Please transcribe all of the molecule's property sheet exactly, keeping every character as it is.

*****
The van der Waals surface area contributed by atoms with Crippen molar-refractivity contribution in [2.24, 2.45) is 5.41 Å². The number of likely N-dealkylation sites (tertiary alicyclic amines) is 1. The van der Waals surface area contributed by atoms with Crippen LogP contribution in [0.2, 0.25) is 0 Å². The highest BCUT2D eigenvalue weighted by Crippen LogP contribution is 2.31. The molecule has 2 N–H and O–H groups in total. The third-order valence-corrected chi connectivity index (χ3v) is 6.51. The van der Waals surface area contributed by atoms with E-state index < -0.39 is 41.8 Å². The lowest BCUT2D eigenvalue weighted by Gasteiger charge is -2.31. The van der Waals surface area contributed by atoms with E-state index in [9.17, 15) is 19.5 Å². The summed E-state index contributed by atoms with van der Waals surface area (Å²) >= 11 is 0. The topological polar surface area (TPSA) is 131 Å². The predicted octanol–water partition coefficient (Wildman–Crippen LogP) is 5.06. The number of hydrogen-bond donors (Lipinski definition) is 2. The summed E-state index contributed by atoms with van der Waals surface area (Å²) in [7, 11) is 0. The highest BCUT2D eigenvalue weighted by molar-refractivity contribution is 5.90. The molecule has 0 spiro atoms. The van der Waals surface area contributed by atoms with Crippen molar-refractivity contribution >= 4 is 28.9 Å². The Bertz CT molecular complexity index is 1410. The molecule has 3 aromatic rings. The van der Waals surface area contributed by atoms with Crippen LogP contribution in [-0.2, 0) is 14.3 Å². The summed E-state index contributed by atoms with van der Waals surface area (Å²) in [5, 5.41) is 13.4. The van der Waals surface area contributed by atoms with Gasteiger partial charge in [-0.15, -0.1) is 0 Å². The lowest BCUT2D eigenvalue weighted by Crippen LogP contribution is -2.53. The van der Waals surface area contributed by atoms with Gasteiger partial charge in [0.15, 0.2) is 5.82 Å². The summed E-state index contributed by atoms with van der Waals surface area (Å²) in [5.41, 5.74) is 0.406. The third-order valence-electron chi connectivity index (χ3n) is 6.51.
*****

The van der Waals surface area contributed by atoms with Crippen molar-refractivity contribution in [2.24, 2.45) is 5.41 Å². The number of likely N-dealkylation sites (tertiary alicyclic amines) is 1. The van der Waals surface area contributed by atoms with Crippen LogP contribution in [0.2, 0.25) is 0 Å². The highest BCUT2D eigenvalue weighted by Crippen LogP contribution is 2.31. The molecule has 2 N–H and O–H groups in total. The third-order valence-corrected chi connectivity index (χ3v) is 6.51. The van der Waals surface area contributed by atoms with E-state index < -0.39 is 41.8 Å². The lowest BCUT2D eigenvalue weighted by Gasteiger charge is -2.31. The van der Waals surface area contributed by atoms with E-state index in [9.17, 15) is 19.5 Å². The summed E-state index contributed by atoms with van der Waals surface area (Å²) >= 11 is 0. The topological polar surface area (TPSA) is 131 Å². The predicted octanol–water partition coefficient (Wildman–Crippen LogP) is 5.06. The number of hydrogen-bond donors (Lipinski definition) is 2. The summed E-state index contributed by atoms with van der Waals surface area (Å²) in [7, 11) is 0. The highest BCUT2D eigenvalue weighted by molar-refractivity contribution is 5.90. The molecule has 0 spiro atoms. The van der Waals surface area contributed by atoms with Crippen molar-refractivity contribution >= 4 is 28.9 Å². The Bertz CT molecular complexity index is 1410. The molecule has 3 aromatic rings. The van der Waals surface area contributed by atoms with Crippen LogP contribution in [-0.2, 0) is 14.3 Å². The summed E-state index contributed by atoms with van der Waals surface area (Å²) in [5, 5.41) is 13.4. The van der Waals surface area contributed by atoms with Gasteiger partial charge in [-0.15, -0.1) is 0 Å². The lowest BCUT2D eigenvalue weighted by Crippen LogP contribution is -2.53. The van der Waals surface area contributed by atoms with Gasteiger partial charge in [0.15, 0.2) is 5.82 Å². The summed E-state index contributed by atoms with van der Waals surface area (Å²) in [5.41, 5.74) is 0.406. The third-order valence-electron chi connectivity index (χ3n) is 6.51.